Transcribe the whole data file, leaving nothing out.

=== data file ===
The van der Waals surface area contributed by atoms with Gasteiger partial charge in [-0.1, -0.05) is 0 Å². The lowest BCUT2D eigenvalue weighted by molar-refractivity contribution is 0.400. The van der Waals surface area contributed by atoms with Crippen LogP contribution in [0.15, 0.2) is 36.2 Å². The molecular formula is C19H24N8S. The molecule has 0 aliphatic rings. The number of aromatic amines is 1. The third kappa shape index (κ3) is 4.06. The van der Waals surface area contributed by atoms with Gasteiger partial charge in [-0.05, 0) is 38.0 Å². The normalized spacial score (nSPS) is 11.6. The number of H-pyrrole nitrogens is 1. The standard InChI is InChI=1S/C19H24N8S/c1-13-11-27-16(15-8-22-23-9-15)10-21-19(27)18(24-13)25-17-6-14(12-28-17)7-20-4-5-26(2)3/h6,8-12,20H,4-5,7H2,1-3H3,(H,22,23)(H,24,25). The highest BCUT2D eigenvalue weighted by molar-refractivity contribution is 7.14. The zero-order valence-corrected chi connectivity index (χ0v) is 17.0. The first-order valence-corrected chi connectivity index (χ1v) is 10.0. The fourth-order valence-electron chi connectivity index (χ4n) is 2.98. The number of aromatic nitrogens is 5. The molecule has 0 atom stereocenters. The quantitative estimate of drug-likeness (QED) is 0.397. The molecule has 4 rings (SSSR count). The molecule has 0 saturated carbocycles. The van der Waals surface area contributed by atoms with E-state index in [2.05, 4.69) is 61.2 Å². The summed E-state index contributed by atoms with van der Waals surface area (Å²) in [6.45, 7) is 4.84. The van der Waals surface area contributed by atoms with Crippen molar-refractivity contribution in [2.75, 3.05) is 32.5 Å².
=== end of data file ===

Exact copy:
The van der Waals surface area contributed by atoms with Gasteiger partial charge in [-0.1, -0.05) is 0 Å². The lowest BCUT2D eigenvalue weighted by molar-refractivity contribution is 0.400. The van der Waals surface area contributed by atoms with Crippen LogP contribution in [0.15, 0.2) is 36.2 Å². The molecular formula is C19H24N8S. The molecule has 0 aliphatic rings. The number of aromatic amines is 1. The third kappa shape index (κ3) is 4.06. The van der Waals surface area contributed by atoms with Gasteiger partial charge in [-0.05, 0) is 38.0 Å². The normalized spacial score (nSPS) is 11.6. The number of H-pyrrole nitrogens is 1. The standard InChI is InChI=1S/C19H24N8S/c1-13-11-27-16(15-8-22-23-9-15)10-21-19(27)18(24-13)25-17-6-14(12-28-17)7-20-4-5-26(2)3/h6,8-12,20H,4-5,7H2,1-3H3,(H,22,23)(H,24,25). The highest BCUT2D eigenvalue weighted by molar-refractivity contribution is 7.14. The zero-order valence-corrected chi connectivity index (χ0v) is 17.0. The first-order valence-corrected chi connectivity index (χ1v) is 10.0. The fourth-order valence-electron chi connectivity index (χ4n) is 2.98. The number of aromatic nitrogens is 5. The molecule has 0 atom stereocenters. The quantitative estimate of drug-likeness (QED) is 0.397. The molecule has 4 rings (SSSR count). The molecule has 0 saturated carbocycles. The van der Waals surface area contributed by atoms with E-state index in [2.05, 4.69) is 61.2 Å². The summed E-state index contributed by atoms with van der Waals surface area (Å²) in [6.45, 7) is 4.84. The van der Waals surface area contributed by atoms with Crippen molar-refractivity contribution in [2.75, 3.05) is 32.5 Å².